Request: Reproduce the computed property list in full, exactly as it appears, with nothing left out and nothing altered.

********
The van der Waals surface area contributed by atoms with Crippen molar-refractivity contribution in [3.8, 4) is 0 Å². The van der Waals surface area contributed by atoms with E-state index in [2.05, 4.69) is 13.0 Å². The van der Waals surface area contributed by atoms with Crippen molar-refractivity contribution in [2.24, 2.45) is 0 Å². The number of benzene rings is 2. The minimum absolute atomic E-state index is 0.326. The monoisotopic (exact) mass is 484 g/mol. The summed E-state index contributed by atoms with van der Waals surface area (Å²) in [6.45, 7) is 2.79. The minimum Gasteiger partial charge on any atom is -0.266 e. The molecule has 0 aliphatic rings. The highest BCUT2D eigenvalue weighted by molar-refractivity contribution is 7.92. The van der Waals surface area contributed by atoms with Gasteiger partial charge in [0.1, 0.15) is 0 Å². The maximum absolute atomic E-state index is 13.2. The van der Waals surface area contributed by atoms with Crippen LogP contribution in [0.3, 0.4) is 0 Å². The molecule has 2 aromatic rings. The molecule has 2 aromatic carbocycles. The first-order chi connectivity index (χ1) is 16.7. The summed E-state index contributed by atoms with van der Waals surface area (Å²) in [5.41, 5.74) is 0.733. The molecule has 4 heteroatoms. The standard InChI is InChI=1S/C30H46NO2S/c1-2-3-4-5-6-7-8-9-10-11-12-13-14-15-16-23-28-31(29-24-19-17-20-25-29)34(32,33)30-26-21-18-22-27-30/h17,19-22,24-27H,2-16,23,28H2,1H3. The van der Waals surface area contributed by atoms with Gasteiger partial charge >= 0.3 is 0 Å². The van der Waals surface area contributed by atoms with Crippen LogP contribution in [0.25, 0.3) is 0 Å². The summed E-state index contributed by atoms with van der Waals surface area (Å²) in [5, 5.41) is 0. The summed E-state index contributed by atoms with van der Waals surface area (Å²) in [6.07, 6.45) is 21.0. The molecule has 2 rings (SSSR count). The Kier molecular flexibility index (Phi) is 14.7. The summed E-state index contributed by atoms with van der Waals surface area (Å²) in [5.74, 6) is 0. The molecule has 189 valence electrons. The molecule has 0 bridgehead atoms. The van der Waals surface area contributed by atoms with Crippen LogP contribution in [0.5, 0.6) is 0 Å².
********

The van der Waals surface area contributed by atoms with Crippen molar-refractivity contribution in [3.8, 4) is 0 Å². The van der Waals surface area contributed by atoms with E-state index in [2.05, 4.69) is 13.0 Å². The van der Waals surface area contributed by atoms with Crippen molar-refractivity contribution in [2.24, 2.45) is 0 Å². The number of benzene rings is 2. The minimum absolute atomic E-state index is 0.326. The monoisotopic (exact) mass is 484 g/mol. The summed E-state index contributed by atoms with van der Waals surface area (Å²) in [6.45, 7) is 2.79. The minimum Gasteiger partial charge on any atom is -0.266 e. The molecule has 0 aliphatic rings. The highest BCUT2D eigenvalue weighted by molar-refractivity contribution is 7.92. The van der Waals surface area contributed by atoms with Gasteiger partial charge in [0.1, 0.15) is 0 Å². The maximum absolute atomic E-state index is 13.2. The van der Waals surface area contributed by atoms with Crippen LogP contribution in [0.3, 0.4) is 0 Å². The molecule has 2 aromatic rings. The molecule has 2 aromatic carbocycles. The first-order chi connectivity index (χ1) is 16.7. The summed E-state index contributed by atoms with van der Waals surface area (Å²) in [5.41, 5.74) is 0.733. The molecule has 4 heteroatoms. The standard InChI is InChI=1S/C30H46NO2S/c1-2-3-4-5-6-7-8-9-10-11-12-13-14-15-16-23-28-31(29-24-19-17-20-25-29)34(32,33)30-26-21-18-22-27-30/h17,19-22,24-27H,2-16,23,28H2,1H3. The van der Waals surface area contributed by atoms with Gasteiger partial charge >= 0.3 is 0 Å². The van der Waals surface area contributed by atoms with Crippen LogP contribution in [0.25, 0.3) is 0 Å². The summed E-state index contributed by atoms with van der Waals surface area (Å²) in [5, 5.41) is 0. The summed E-state index contributed by atoms with van der Waals surface area (Å²) in [6.07, 6.45) is 21.0. The molecule has 2 rings (SSSR count). The Kier molecular flexibility index (Phi) is 14.7. The summed E-state index contributed by atoms with van der Waals surface area (Å²) in [5.74, 6) is 0. The molecule has 189 valence electrons. The molecule has 0 bridgehead atoms. The van der Waals surface area contributed by atoms with Crippen LogP contribution in [0.5, 0.6) is 0 Å².